Oral isotretinoin, or 13-cis-retinoic acid, is currently the best
oral retinoid and the best drug to combat severe acne. It has
been in use for acne treatment for more than 20 years. It significantly
reduces sebum secretion, comedone formation and propionibacterium
or P. acnes on the skin and it also has anti-inflammatory properties.
Patients with severe acne that resists treatment with combined
oral and topical therapy are the proper subjects for oral isotretinoin
therapy. However, clinical experience has shown that oral isotretinoin
can also be used with success in mild or moderate acne which is
resistant to long-term oral or topical treatment. It can also
be used in acne cases where there are severe scarring and psychological
problems. Isotreinoin should never be used during pregnancy, lactation
and in people with hepatic and renal disorders.
Before starting isotretinoin therapy, the severity of the disease
should be well assessed. The assessment should include the likely
effect of acne on the patient such as the potential for scarring.
Isotretinoin acts in four ways. It reduces the size and secretions
of the sebaceous glands, secondarily it inhibits the growth of
P. acnes and the resulting inflammation, and prevents comedogenesis
through normalization of the differentiation of the follicular
keratinocytes. Isotretinoin thus affects all four pathogenic factors
of acne and is the only drug that does so, revolutionizing the
treatment of severe acne. This explains its nearly universal efficacy
during active therapy. Moreover, it is the only treatment which
can lead to permanent remission.
In isotretinoin therapy the dosage must be decided after considering
the risk factor of the patient. Generally, 50% reduction of pustules
is observed after 2 to 4 weeks of treatment. For the majority
of patients, 6-month treatment duration is enough, but to get
optimal results a low dosage treatment should be continued. Improvement
continues during this post treatment period. Approximately 40%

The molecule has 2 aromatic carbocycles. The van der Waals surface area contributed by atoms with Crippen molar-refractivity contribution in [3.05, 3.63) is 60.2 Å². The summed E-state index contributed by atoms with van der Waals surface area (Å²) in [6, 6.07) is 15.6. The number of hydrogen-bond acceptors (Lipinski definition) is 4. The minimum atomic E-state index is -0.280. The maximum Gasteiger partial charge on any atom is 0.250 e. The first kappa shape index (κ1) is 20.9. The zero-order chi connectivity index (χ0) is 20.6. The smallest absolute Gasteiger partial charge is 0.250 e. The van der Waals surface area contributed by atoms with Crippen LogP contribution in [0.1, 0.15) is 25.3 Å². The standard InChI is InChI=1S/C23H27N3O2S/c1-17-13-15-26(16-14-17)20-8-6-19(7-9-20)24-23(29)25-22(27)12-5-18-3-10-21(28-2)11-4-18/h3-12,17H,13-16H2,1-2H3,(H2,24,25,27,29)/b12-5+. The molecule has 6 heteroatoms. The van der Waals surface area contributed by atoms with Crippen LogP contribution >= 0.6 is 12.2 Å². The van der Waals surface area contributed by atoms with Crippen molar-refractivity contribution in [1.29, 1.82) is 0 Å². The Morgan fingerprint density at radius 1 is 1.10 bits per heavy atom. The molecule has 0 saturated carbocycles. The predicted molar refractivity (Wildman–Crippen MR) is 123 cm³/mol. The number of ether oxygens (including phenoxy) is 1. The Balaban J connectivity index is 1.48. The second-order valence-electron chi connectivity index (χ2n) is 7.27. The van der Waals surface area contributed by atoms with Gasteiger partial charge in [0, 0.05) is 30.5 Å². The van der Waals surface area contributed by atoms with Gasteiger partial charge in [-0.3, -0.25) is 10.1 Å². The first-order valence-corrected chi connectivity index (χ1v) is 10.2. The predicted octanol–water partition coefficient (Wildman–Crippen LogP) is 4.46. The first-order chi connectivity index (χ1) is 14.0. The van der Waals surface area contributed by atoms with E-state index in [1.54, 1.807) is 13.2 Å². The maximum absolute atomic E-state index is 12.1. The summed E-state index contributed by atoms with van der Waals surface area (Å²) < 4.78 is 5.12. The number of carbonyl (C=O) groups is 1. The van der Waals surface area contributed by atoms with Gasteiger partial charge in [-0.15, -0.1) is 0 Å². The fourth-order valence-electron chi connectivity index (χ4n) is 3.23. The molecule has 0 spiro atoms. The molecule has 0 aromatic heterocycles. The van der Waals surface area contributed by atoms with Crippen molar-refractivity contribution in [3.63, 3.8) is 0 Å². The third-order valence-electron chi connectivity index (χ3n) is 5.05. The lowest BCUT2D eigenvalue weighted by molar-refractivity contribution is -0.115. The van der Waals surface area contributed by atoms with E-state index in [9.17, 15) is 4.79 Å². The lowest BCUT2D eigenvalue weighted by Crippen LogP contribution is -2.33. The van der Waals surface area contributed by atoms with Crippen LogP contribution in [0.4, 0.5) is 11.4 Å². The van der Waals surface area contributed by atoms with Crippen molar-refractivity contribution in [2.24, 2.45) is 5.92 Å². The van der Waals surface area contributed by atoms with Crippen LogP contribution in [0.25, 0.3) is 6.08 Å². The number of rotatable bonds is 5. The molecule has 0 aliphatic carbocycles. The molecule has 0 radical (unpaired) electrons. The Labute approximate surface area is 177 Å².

of patients remain free of acne after one course of treatment,
40% have a recurrence of low severity that responds to medications
to which the acne had been previously been resistant and 20% will
need repeated treatment with isotretinoin at a future time.
Relapses may occur after one six-month treatment course. Patients
younger than 16 years, those with severe acne on the trunk and
adult women are more likely than others to have a relapse. These
first two groups may require multiple courses of isotretinoin
over the duration of their acne prone years. Relapses, requiring
repeated treatment, are higher among patients with severe acne
who receive a low dosage treatment, compared to those receiving
higher dosages of isotretinoin. The chance of a prolonged remission
is greater when a total dose of 120mg to 150mg per kg of body
weight is achieved. Most patients can be started on a dose of
20mg to 40mg per day with an increase to 40mg to 80mg over several
Systemic isotretinoin therapy has numerous side effects. The
two most important ones are related to isotretinoin teratogenecity
and psychological effects.
Isotretinoin is a potent teratogen. In pregnancies affected by
isotretinoin, 50% end up as spontaneous abortions and another
25% have neonatal cardiovascular or bone related abnormalities.
Such abnormalities have been reported after a single dose. Women
of childbearing age should be closely monitored for pregnancy
prevention. They should test negative for pregnancy before starting
treatment and the dermatologist should ensure that they are on
effective contraception 1 month before the start, throughout and
up to 6 weeks after discontinuation of isotretinoin treatment.
The psychological status of the patient should also be monitored
carefully. Psychological disorders like depression, irritability
and suicidal tendencies have been reported during and after
isotretinoin therapy. Although studies have not confirmed any
association between the use of isotretinoin and these psychological
disorders, such events should be expected and the patient should
have physicians and counselors at hand for immediate help. These
disorders tend to disappear after stoppage of treatment, but
recur with the resumption of treatment.
Mucocutaneous side effects are most common. These include dryness
of the lips which affects all isotretinoin users, dry skin affecting
50%, nasal passages affecting 30% to 35% and dry eyes affecting
20%. To cure dryness moisturizers and lip balms are used.
The drug, however, has serious opthamalogic and gastro-intestinal
side effect potential. Isotretinoin may cause hypertriglyceridemia
and to a lesser extent affect cholesterol levels.
Side effects of therapy may be limited with reduced doses or
by dietary changes over an extended period, allowing treatment
to continue. However, reduction of dosage may cause relapse. Most
side effects are tolerable and treatable.